The answer is probably that, given Focus sales in Europe where it will be a top seller, they need every Ecoboost engine they can produce. But Ford australia have to learn that the way to sales here will be to up-spec the mechanicals, and not take years to actually produce mechanical sophistication like they did with Territory diesel.

  • Springvale Boi

    Obsession with an extra 0.1L fuel economy. Let’s hope it’s reliable coz an extra visit to the garage could cost $$thousands$$, gobble up any extra savings gained in 
    0.1L in fuel economy.

    • Phil

      It’s a 1.4L100km improvement in economy not 0.1

    • Springvale Boi

      Just like to add … I spotted a timing belt in the second pic above. A timing belt in 2012? An extra $800 service item, need to replace it every couple of years. Unlike timing chain which is designed to last the life of the car.

      • Fred Bear

        You need to read more about the development on this engine.
        Yes it has a timing belt, but this belt also get’s lubricated via the engine oil all the time.
        They have shown this NEW belt design can last longer than many chain systems.

        • Roger

           Plastic lubricated with oil versus steel chain, interesting…

      • Jason

        Yeah, it’s nuts. A significant portion of the theoretical savings from 4 cylinder cars evaporate when you have a 4 cylinder with timing belt vs 6 cylinder with chain.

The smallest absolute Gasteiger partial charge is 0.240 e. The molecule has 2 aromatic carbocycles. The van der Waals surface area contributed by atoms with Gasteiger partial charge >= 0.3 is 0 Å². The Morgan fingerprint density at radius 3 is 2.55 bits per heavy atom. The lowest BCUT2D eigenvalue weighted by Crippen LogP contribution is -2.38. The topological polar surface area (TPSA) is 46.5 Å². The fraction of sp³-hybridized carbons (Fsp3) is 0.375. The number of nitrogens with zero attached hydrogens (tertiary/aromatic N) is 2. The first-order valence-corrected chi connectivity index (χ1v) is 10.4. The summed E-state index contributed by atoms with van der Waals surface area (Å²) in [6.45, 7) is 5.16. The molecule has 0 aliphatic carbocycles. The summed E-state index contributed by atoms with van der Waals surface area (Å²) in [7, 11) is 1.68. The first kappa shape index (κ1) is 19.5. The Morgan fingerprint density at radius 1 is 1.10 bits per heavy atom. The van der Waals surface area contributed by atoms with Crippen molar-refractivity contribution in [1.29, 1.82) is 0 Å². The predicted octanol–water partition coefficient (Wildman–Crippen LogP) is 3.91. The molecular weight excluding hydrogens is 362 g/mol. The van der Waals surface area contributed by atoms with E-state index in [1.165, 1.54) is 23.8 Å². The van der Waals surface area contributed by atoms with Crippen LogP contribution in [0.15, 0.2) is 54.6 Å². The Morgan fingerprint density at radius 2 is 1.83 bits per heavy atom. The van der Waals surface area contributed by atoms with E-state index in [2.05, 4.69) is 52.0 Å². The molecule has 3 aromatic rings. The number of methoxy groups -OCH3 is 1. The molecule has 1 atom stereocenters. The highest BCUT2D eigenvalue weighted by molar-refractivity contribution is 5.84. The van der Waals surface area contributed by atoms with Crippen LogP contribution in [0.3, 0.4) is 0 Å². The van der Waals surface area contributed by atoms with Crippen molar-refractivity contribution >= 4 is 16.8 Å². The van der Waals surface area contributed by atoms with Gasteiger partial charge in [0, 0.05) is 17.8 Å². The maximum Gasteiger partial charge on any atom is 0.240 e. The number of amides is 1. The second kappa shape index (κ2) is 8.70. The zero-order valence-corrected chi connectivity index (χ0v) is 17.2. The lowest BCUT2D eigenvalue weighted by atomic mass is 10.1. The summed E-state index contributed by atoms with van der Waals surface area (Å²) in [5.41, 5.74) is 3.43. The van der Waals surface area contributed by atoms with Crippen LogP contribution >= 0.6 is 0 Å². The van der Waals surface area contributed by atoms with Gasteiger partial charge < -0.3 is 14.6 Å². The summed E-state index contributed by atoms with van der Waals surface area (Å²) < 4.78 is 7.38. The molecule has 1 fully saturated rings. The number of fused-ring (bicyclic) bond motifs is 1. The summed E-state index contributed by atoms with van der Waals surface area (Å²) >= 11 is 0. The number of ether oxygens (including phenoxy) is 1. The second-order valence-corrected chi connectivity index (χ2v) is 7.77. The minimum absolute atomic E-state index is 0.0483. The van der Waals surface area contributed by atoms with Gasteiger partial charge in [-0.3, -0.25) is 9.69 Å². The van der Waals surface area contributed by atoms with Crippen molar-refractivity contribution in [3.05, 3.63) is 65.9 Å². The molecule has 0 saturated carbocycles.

• Fred Bear

          How bout all you guys just watch this for more infomation:

          Instead of bagging, we should wait till it’s released here, then test drive the 1.6L and ecoboost 1L and gauge your opinions from that.

          • Ensor Planning

            Thanks for the link to that further information – answers my questions. Looks like a fantastic engine.

      • BFG101

        Except it’s not every couple of years … the interval for changing the timing belt on all the current generation Focus and Fiesta models is either 125,000 or 150,000kms.

        Which means most owners will either (a) never have to change the timing belt or (b) will pay for it to be changed once in the time they own the car.

        I don’t think it’s a big issue.

    • AndyGF

      I love it how lots of people on the web easily believe that a 2.0 litre subaru or mitsubishi engine can produce 225kw (some up to 300kw) reliably, despite the blocks being made out of recycled rusty bicycles in the case of the mitsubishi, or having the fuel injection system noah had on the ark in the subaru.

      But they cant believe that a 1.0 litre could produce 93kw reliably, or a 1.4 litre could produce 132kw reliably either?

      Double-standards; mankinds favourite flaw since dark ages, or about when last toyota was hi-tech.

      • JLS

        Those aforementioned engines have been around long enough to prove their worth. Springvale Boi was simply ‘hoping’ that these new engines would prove to be reliable too. Also, I don’t see any relevance as to why you brought up power figures.

        • Sumpguard

             Neither do I. It’s the torque figure on these tiny engines that concerns me. That’s where the load comes from.

        • AndyGF

           The same reason you “dont see any relevance as to why ( I ) brought up power figures” is the very same reason you dont see double standards…

          Firstly if you believe engine design today has anything to learn from engine designs in the early nineties, like those “proven aforementioned engines”, you are just living in the past and need to catch a wake up; which JUST happens to be mankinds second favourite flaw since the dark ages.